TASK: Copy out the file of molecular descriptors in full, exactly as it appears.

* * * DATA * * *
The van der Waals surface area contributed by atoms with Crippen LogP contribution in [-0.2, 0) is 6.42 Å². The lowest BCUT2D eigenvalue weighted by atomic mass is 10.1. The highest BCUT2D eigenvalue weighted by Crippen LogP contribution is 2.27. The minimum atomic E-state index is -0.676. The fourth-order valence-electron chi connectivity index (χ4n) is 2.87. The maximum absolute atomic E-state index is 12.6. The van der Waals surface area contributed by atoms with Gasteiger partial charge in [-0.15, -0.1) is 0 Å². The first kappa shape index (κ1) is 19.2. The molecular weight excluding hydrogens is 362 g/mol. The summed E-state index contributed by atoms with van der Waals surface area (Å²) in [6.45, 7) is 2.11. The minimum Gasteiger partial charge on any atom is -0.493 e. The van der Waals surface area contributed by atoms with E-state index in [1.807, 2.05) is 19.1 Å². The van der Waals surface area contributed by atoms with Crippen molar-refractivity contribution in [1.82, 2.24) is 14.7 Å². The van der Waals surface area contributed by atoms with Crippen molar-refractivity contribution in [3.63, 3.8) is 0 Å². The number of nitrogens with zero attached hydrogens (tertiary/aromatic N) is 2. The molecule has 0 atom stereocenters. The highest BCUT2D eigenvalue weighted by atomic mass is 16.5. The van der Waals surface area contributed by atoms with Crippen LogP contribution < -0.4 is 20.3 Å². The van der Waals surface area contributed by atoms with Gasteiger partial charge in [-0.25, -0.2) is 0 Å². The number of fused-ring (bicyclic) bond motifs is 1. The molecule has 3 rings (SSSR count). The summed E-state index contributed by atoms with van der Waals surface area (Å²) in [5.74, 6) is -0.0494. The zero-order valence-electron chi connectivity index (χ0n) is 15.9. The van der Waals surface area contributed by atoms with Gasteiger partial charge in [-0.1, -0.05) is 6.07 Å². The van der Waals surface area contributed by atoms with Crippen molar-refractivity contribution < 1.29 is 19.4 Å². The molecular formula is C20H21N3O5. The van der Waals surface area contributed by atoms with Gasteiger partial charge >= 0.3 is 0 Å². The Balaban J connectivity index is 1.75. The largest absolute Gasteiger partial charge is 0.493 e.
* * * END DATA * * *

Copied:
The van der Waals surface area contributed by atoms with Crippen LogP contribution in [-0.2, 0) is 6.42 Å². The lowest BCUT2D eigenvalue weighted by atomic mass is 10.1. The highest BCUT2D eigenvalue weighted by Crippen LogP contribution is 2.27. The minimum atomic E-state index is -0.676. The fourth-order valence-electron chi connectivity index (χ4n) is 2.87. The maximum absolute atomic E-state index is 12.6. The van der Waals surface area contributed by atoms with Gasteiger partial charge in [-0.15, -0.1) is 0 Å². The first kappa shape index (κ1) is 19.2. The molecular weight excluding hydrogens is 362 g/mol. The summed E-state index contributed by atoms with van der Waals surface area (Å²) in [6.45, 7) is 2.11. The minimum Gasteiger partial charge on any atom is -0.493 e. The van der Waals surface area contributed by atoms with E-state index in [1.807, 2.05) is 19.1 Å². The van der Waals surface area contributed by atoms with Crippen molar-refractivity contribution in [1.82, 2.24) is 14.7 Å². The van der Waals surface area contributed by atoms with Crippen molar-refractivity contribution in [3.63, 3.8) is 0 Å². The number of nitrogens with zero attached hydrogens (tertiary/aromatic N) is 2. The molecule has 0 atom stereocenters. The highest BCUT2D eigenvalue weighted by atomic mass is 16.5. The van der Waals surface area contributed by atoms with Crippen LogP contribution < -0.4 is 20.3 Å². The van der Waals surface area contributed by atoms with Gasteiger partial charge in [-0.25, -0.2) is 0 Å². The number of fused-ring (bicyclic) bond motifs is 1. The molecule has 3 rings (SSSR count). The summed E-state index contributed by atoms with van der Waals surface area (Å²) in [5.74, 6) is -0.0494. The zero-order valence-electron chi connectivity index (χ0n) is 15.9. The van der Waals surface area contributed by atoms with Gasteiger partial charge in [-0.1, -0.05) is 6.07 Å². The van der Waals surface area contributed by atoms with Crippen molar-refractivity contribution < 1.29 is 19.4 Å². The molecular formula is C20H21N3O5. The van der Waals surface area contributed by atoms with Gasteiger partial charge >= 0.3 is 0 Å². The Balaban J connectivity index is 1.75. The largest absolute Gasteiger partial charge is 0.493 e.